Many people ask questions about Byblis and other carnivorous plants, and it’s understandable. Carnivorous plants are fascinating and different from most houseplants—so there’s plenty to learn and discover about them. 🌸🌿
You can check my free guide if you want to learn about how to grow them in the Philippines, but if you want to learn more, check out these 8 facts below!
1. Byblis is not a drosera/sundew
Is byblis a sundew? Even though they look similar because of their sticky leaves, especially if you compare the Byblis to Drosera Indica, Byblis is actually not a sundew at all. They’re more closely related to Pinguiculas, or butterworts.
byblis on the left – drosera indica on the right
If you have trouble telling drosera apart from Byblis, check their stems: Byblis stems are covered in sticky mucilage, just like their leaves. Drosera indica only has mucilage on its leaves, and its stem is a plain, non-sticky stalk.
2. Byblis is safe around children and dogs
Are carnivorous plants ok for kids and pets? If anything, the only danger is that cats may knock them over, but that’s a danger to the plant, not the kitty. My own dogs like sniffing byblis, and they’re pretty ok.
My research shows that while there are some cases where pets infested a Venus flytrap, they only had a mild gastrointestinal upset at most. Rest assured, these carnivorous plants aren’t a danger like the ZZ plant or Pothos.
3. Byblis won’t completely solve your pest problem
Is byblis a good fly catcher? Yes, it certainly can catch flies well, and many people buy carnivorous plants to kill mosquitoes and flies. However, although it’s true that these plants consume insects, you will need a much, much bigger garden’s worth of them to make a dent in any insect population.
Between you and a Byblis in the same room, mosquitoes will still prefer to land on you. These plants consume insects to grow, but they can also grow without bugs since they can still photosynthesize.
What I personally like to do is put my plants on top of my compost bins once in a while to let them feast on fruit flies 🦟 Some people I know do this too!
I also grow stinkies like Stapelia in my carnivorous garden—these plants get their name from their flowers, which smell like rotting meat. These do the job of attracting flies that will also be expose (and hopefully land) on my carnivorous plants. Some growers even put fruit peels next to their carnivorous plants for the same purpose.
4. Byblis seeds need pollination
Sundews can produce seed, so can you get seeds from byblis too? Unlike some drosera, Byblis flowers do not automatically produce seed. When they flower, you can only get seeds if you pollinate them with a genetically different plant. I’m not sure it would work if you pollinated two genetically identical plants (or two plants made from cuttings of the same plant).
Byblis made from cuttings are genetically identical with the mother plant they were cut from. All plants made from cuttings or pullings are genetically identical too.
Meanwhile, plants grown from seed are genetically different, so if you try growing a byblis from seed, you can try pollinating its flowers with another byblis. However, I’ve never tried hand-pollinating flowers, and I don’t have byblis seeds, so I can’t offer advice on this. 🌸
5. Byblis like big pots, but can grow large in regular cups
Many people ask me if they need to repot their byblis in a bigger pot when the plant gets really big in a styro cup. Understandable, since the plant sometimes has roots creeping out of the pot’s holes.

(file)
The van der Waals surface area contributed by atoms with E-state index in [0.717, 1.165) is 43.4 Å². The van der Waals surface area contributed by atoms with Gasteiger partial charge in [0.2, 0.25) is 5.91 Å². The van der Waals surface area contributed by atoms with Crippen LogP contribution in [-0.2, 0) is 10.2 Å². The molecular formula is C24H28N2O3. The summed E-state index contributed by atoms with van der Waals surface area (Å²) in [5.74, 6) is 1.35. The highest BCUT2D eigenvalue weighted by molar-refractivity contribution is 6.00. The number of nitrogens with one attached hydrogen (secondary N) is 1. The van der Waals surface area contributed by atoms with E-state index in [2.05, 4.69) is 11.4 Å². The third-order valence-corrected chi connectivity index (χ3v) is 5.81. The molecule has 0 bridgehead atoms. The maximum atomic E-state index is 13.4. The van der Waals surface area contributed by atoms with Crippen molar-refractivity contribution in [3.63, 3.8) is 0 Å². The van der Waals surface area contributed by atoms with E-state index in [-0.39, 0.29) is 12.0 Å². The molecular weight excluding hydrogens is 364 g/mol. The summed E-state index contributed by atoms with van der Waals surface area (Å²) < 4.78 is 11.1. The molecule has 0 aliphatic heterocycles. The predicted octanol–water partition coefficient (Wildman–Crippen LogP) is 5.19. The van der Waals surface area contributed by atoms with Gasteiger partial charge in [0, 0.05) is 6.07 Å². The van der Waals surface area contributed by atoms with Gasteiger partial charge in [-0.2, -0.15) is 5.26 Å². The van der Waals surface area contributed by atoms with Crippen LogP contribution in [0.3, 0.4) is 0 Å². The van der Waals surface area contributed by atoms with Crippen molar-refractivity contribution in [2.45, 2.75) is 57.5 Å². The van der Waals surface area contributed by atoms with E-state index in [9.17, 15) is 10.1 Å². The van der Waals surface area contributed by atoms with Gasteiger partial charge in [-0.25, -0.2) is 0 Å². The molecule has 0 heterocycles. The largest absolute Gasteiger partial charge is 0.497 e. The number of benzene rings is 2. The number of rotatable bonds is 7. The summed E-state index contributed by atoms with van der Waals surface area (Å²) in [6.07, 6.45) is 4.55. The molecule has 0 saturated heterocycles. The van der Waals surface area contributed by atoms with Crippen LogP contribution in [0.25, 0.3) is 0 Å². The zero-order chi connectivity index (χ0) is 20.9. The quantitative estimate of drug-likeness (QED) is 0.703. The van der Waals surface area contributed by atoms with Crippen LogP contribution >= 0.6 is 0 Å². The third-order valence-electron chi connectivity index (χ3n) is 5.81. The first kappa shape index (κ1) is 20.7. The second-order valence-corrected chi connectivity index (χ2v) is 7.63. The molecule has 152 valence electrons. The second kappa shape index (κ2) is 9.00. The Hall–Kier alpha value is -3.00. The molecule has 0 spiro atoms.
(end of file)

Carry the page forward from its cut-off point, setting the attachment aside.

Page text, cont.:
The answer is no, for three reasons.
🌱 Byblis don’t like being repotted unless you transfer the whole media with roots intact. If you disturb the roots too much, the plant might die.
🌱 Byblis can already grow to a very big size that you can make several cuttings from in a styro cup.
🌱 It’s much, much easier to just let it grow, make cuttings, and plant the cuttings in a big pot.
6. Byblis can grow in water
If you’ve seen my byblis grow guide and check the propagation section, you’ll see that one very useful guide I link to grows his byblis in water. 💦
Strawberries in SG shares that his byblis are all in water bottles. They’re held up by foam and grown in netcups that are also used in hydroponics.
7. Byblis only live a year
Byblis are annuals, meaning they’re a kind of plant that only lives one year. This means they grow faster than other carnivorous plants like flytraps and sundews, but if you don’t propagate them through cuttings, they’ll die and you won’t have any byblis anymore.
However, if you make cuttings, the cuttings start a new year ahead of them, as if they “reset” into a new lifespan. You then can keep cutting and keep making more byblis, making byblis an immortal plant as long as you keep making cuttings.
Not all byblis are annuals, though!
Two of the eight identified species are perennial, meaning they last more than two years: Byblis gigantea and Byblis lamellata. Neither are available in the Philippines, as far as I know.
8. There are 8 total kinds of Byblis
Speaking of all identified species, two of them are more common here in the Philippines: byblis liniflora and byblis guehoi. I’m honestly not sure how to tell them apart, but I hear guehoi is the sturdier species. Because there’s not much difference, I don’t collect other byblis species.
The other six species are:
🌱 Byblis gigantea
🌱 Byblis lamellata
🌱 Byblis aquatica
🌱 Byblis filifolia
🌱 Byblis pilbaran
🌱 Byblis rorida
Learning about carnivorous plants never really stops
I still think byblis guehoi is incredibly easy to raise in comparison to other plants, though I also have sundews and venus flytraps.
If you have any more questions, feel free to ask in a comment below! Just please don’t ask me questions that are already answered here D: I put a lot of work into this guide specifically to already answer basic questions.
View this post on Instagram